Sunday, January 25, 2009

Sit down, and shut up.

Seriously. If the answer to this sort of whining isn't "sucks to be you", then I cannot understand why we hold elections. In a country in which the two hegemonic parties are frustratingly indistinguishable in important ways, I find it appalling that we should try to eradicate via 'bipartisanship' the few areas where there is some substantive difference between them.

Let's consider a few facts about this situation. Boehner is part of a GOP minority that got significantly smaller last November... and it's clear that the GOP hasn't been severely hemorrhaging congressional seats for the last 2 years because people want their approval on every single piece of legislation. Once Franken is seated, the Democrats will have 59 senate seats including Lieberman. Add to that the enormous amount of momentum behind our nearly universally-adored President.

Thus, there is absolutely no reason to blame the Republicans for the character of policy that emerges out of the next legislative session. I'm sure some liberals and other apologists will find ways to do it nonetheless, but if any legislation passed by the new Congress is tepid, latently conservative or otherwise insufficiently progressive the Democrats have no excuse. The Republicans have hardly anything to bargain with and are a defeated, directionless party at the moment. They do not even have the congressional muscle or force to pose any serious opposition to the Democrat's legislative agenda. If the Democrats don't simply pound them into submission (or completely ignore them) then what is the point of voting against Republicans?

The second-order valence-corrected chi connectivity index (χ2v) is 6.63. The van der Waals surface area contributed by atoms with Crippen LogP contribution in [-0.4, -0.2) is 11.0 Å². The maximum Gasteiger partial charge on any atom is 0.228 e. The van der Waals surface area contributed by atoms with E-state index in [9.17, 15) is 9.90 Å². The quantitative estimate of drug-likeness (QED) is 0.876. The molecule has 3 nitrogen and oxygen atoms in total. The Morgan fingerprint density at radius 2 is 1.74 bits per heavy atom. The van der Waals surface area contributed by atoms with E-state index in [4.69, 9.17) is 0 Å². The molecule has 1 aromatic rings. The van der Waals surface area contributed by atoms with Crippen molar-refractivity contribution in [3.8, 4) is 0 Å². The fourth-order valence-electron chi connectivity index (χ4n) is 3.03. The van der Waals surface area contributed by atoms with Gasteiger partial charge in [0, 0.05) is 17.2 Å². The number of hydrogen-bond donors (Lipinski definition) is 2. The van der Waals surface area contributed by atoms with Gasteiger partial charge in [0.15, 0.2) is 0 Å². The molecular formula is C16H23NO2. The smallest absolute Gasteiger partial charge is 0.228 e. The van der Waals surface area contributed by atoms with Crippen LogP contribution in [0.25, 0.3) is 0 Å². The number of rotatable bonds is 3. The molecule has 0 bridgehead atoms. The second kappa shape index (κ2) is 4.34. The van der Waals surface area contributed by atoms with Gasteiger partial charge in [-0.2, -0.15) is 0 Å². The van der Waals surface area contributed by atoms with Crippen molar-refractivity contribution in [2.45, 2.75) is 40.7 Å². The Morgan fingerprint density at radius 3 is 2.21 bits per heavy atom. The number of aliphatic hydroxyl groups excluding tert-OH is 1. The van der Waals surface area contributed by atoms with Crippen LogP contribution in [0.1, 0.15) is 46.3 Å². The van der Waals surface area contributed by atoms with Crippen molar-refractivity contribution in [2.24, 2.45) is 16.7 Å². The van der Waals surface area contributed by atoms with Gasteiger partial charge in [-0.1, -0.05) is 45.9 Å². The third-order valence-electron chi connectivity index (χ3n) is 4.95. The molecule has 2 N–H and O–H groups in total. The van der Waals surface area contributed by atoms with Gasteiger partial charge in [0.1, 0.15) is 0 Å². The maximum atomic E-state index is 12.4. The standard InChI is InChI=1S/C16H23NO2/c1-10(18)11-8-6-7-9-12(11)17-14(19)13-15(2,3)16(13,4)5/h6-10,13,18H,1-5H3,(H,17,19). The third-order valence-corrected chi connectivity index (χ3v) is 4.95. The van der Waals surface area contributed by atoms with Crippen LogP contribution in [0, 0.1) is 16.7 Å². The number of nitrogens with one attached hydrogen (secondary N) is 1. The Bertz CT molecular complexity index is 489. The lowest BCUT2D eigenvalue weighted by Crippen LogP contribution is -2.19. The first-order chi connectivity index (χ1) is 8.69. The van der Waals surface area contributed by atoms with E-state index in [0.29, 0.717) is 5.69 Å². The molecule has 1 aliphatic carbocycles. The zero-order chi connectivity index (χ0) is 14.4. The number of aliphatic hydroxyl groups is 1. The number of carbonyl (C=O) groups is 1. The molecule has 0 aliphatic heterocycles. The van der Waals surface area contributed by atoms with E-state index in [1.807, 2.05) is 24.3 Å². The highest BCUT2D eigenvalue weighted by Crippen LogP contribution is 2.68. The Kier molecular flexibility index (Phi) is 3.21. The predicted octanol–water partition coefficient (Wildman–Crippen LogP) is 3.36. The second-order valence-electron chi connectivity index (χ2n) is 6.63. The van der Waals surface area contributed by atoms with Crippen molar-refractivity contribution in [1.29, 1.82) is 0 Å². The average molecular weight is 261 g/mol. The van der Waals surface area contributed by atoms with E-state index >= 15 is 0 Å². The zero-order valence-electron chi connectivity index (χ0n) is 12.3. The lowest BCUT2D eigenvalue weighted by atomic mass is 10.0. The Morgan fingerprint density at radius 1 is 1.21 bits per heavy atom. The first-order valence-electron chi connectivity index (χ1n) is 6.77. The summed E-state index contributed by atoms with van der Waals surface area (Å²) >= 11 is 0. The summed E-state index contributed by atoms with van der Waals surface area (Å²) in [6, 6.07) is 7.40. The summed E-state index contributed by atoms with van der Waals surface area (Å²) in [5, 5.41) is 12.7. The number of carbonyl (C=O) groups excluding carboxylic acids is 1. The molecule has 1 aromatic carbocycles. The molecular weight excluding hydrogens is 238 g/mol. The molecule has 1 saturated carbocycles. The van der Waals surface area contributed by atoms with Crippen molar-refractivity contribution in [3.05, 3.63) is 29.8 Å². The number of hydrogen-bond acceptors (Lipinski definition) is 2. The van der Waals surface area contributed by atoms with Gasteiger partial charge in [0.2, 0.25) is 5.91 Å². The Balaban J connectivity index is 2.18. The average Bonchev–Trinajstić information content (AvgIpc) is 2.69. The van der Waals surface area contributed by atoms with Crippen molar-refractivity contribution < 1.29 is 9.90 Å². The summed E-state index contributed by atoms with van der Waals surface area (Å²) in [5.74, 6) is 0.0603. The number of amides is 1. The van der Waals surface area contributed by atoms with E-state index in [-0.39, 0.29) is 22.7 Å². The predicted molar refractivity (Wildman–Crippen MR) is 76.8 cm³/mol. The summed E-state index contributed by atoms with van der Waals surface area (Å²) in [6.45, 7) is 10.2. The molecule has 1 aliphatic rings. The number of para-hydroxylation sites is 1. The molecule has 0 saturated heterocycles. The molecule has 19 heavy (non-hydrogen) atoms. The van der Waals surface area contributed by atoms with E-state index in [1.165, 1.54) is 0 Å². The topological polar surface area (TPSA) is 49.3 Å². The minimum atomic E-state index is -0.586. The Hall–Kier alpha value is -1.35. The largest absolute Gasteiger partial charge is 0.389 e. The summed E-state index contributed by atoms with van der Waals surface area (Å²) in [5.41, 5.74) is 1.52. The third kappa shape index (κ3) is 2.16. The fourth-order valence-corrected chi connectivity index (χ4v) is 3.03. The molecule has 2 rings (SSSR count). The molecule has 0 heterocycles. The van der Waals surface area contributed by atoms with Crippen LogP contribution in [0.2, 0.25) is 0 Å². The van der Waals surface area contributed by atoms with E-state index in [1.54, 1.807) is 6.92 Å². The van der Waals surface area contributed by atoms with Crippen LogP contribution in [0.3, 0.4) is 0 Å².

I was struck by this excerpt fromt he NYTimes link above: "Republicans in Congress plan to test the new president's commitment to bipartisanship". Right. I fail to see how all of this talk about bipartisanship (which was in no sense a concession forced from the Dems out of a need for GOP support) is going to do anything besides bolstering the Republicans and give them a measure of credibility, something that they've worked long and hard to sully over the past 8 years in particular. Given all of the groveling talk about 'reaching across the aisle', Obama would now appear to renege on promises were he to simply call for an up/down vote on his stimulus plan. How that is a good thing is beyond me. Perhaps we should stop holding elections and simply arrange congress so that it is perpetually 50/50 Democrat and Republican so that we can more effectively ensure that 'bipartisanship' is the law of the land.

If all the talk about 'bipartisanship' isn't merely one huge rhetorical gambit designed to better crush Republican opposition (and I'm not convinced of the instrumental value of this strategy), then I am at a loss. At least Bush tried to make use of his majorities when he had them, even when they were slim.


From recent Krugman op/ed: "But here’s the thing: Most Americans aren’t listening. The most encouraging thing I’ve heard lately is Mr. Obama’s reported response to Republican objections to a spending-oriented economic plan: “I won.” Indeed he did — and he should disregard the huffing and puffing of those who lost."

If true, then we should assume that all the talk about 'bipartisanship' is nothing but vacuous rhetoric. I'm curious to see how this plays out.

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